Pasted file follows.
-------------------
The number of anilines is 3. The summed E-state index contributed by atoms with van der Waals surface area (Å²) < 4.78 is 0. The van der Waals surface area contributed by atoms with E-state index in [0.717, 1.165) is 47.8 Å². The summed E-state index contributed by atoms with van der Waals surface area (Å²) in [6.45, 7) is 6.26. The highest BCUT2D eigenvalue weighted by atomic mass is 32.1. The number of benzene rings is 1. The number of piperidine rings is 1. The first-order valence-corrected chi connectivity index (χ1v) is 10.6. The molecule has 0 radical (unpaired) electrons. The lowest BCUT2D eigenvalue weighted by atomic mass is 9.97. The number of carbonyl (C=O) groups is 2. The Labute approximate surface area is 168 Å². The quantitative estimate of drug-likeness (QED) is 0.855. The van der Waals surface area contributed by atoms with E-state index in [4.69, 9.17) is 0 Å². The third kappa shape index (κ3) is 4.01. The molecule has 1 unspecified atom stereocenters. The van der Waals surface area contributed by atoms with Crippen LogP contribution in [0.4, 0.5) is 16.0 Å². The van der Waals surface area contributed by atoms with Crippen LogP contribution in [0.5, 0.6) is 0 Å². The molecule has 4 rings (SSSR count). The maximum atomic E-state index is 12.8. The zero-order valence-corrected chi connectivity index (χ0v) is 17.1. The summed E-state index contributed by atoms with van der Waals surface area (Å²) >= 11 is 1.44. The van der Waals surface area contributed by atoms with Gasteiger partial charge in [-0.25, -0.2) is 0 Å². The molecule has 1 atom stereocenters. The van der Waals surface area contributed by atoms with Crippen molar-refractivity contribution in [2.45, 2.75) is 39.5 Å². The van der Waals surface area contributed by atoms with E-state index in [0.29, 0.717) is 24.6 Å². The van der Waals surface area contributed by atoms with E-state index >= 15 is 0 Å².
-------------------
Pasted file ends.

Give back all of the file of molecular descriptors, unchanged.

The number of anilines is 3. The summed E-state index contributed by atoms with van der Waals surface area (Å²) < 4.78 is 0. The van der Waals surface area contributed by atoms with E-state index in [0.717, 1.165) is 47.8 Å². The summed E-state index contributed by atoms with van der Waals surface area (Å²) in [6.45, 7) is 6.26. The highest BCUT2D eigenvalue weighted by atomic mass is 32.1. The number of benzene rings is 1. The number of piperidine rings is 1. The first-order valence-corrected chi connectivity index (χ1v) is 10.6. The molecule has 0 radical (unpaired) electrons. The lowest BCUT2D eigenvalue weighted by atomic mass is 9.97. The number of carbonyl (C=O) groups is 2. The Labute approximate surface area is 168 Å². The quantitative estimate of drug-likeness (QED) is 0.855. The van der Waals surface area contributed by atoms with E-state index in [4.69, 9.17) is 0 Å². The third kappa shape index (κ3) is 4.01. The molecule has 1 unspecified atom stereocenters. The van der Waals surface area contributed by atoms with Crippen LogP contribution in [0.4, 0.5) is 16.0 Å². The van der Waals surface area contributed by atoms with Crippen LogP contribution in [0.5, 0.6) is 0 Å². The molecule has 4 rings (SSSR count). The maximum atomic E-state index is 12.8. The zero-order valence-corrected chi connectivity index (χ0v) is 17.1. The summed E-state index contributed by atoms with van der Waals surface area (Å²) >= 11 is 1.44. The van der Waals surface area contributed by atoms with Gasteiger partial charge in [-0.25, -0.2) is 0 Å². The molecule has 1 atom stereocenters. The van der Waals surface area contributed by atoms with Crippen molar-refractivity contribution in [2.45, 2.75) is 39.5 Å². The van der Waals surface area contributed by atoms with E-state index in [0.29, 0.717) is 24.6 Å². The van der Waals surface area contributed by atoms with E-state index >= 15 is 0 Å².